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Exploring social workers’ perceptions of their role and duties within community mental health teams: A qualitative study using semi-structured interviews.

This dissertation is submitted to the Faculty of Health and Applied Social Sciences as part of the degree requirements for the MA in Social Work at Liverpool John Moores University.

Social workers, employed by Local Authorities and seconded to work in Mental Health NHS Trusts, have been working in the multidisciplinary environment of integrated community mental health teams over the past decade. In the past year however, mainly due to budget cuts, some Local Authorities decided to withdraw social workers from those integrated teams, transferred them back to adult social services departments and thus started the disintegration process of multidisciplinary health and social care working in mental health. Given the above context and from a social work perspective, the aim of this study was to explore social workers’ views and opinions regarding their role, duties and responsibilities within integrated community mental health teams.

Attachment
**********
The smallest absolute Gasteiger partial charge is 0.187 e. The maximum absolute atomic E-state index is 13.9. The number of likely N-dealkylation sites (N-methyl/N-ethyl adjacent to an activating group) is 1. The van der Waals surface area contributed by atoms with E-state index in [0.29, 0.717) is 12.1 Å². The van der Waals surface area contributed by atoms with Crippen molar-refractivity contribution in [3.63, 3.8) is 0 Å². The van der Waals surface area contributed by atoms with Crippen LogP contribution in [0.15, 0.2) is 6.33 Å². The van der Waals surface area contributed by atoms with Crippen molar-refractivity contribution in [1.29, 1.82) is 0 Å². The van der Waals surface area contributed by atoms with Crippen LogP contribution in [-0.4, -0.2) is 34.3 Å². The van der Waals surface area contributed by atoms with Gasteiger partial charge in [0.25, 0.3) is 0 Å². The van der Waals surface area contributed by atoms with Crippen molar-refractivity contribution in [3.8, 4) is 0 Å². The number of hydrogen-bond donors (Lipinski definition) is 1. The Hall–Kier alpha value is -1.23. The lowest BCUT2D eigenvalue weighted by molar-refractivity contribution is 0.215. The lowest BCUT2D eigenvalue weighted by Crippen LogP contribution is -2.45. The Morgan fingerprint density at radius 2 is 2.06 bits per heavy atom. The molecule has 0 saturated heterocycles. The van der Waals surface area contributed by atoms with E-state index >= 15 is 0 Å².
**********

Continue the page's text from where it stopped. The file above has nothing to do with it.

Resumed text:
This was a qualitative study that utilised a phenomenological research approach, as social work theory and practice were considered, and semi-structured interviews with seven participants, recruited with a mixture of convenience and snowball sampling strategies, were conducted. All the participants were qualified social workers in integrated community mental health teams and members of an Approved Mental Health Professionals Forum. The transcribed interviews were analysed and coded utilising thematic analysis and the data analysis process was facilitated by the use of the NVivo computer software programme. The findings included both facilitating and inhibiting factors for the integrated multidisciplinary model of community mental health teams. Participants considered as facilitating factors: the communication and the cooperation between the different professionals; as well as their shared values in working with, and supporting, service users. Participants regarded as inhibiting factors: the perceived isolation and alienation from the Local Authority that employed them; and the lack of recognition and appreciation for the complexities of their dual social work role, as they carried out statutory duties as well as care programme approach tasks, by their health managers and other mental health professionals. Overall the integrated multidisciplinary environment of community mental health teams was supported by participants, while suggestions to improve integrated working included: appropriate social work supervision; peer support; and continuous dialogue with other mental health professionals regarding role integration issues and the complexities and duality of the mental health social work role.